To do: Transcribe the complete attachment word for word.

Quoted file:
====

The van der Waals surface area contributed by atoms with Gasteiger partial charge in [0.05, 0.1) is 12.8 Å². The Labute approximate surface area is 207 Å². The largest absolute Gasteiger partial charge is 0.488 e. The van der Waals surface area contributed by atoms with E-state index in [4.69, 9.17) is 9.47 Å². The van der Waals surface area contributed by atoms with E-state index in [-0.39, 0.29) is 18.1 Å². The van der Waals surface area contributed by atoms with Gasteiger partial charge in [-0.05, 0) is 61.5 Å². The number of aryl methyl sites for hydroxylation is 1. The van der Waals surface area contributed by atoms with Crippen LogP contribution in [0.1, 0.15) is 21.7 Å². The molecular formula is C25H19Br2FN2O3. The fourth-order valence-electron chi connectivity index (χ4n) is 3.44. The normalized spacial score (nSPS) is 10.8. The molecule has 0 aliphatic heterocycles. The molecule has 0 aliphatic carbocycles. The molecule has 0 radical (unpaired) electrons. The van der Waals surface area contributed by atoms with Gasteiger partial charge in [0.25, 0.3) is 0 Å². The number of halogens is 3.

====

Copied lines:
The van der Waals surface area contributed by atoms with Gasteiger partial charge in [0.05, 0.1) is 12.8 Å². The Labute approximate surface area is 207 Å². The largest absolute Gasteiger partial charge is 0.488 e. The van der Waals surface area contributed by atoms with E-state index in [4.69, 9.17) is 9.47 Å². The van der Waals surface area contributed by atoms with E-state index in [-0.39, 0.29) is 18.1 Å². The van der Waals surface area contributed by atoms with Gasteiger partial charge in [-0.05, 0) is 61.5 Å². The number of aryl methyl sites for hydroxylation is 1. The van der Waals surface area contributed by atoms with Crippen LogP contribution in [0.1, 0.15) is 21.7 Å². The molecular formula is C25H19Br2FN2O3. The fourth-order valence-electron chi connectivity index (χ4n) is 3.44. The normalized spacial score (nSPS) is 10.8. The molecule has 0 aliphatic heterocycles. The molecule has 0 aliphatic carbocycles. The molecule has 0 radical (unpaired) electrons. The van der Waals surface area contributed by atoms with Gasteiger partial charge in [0.25, 0.3) is 0 Å². The number of halogens is 3.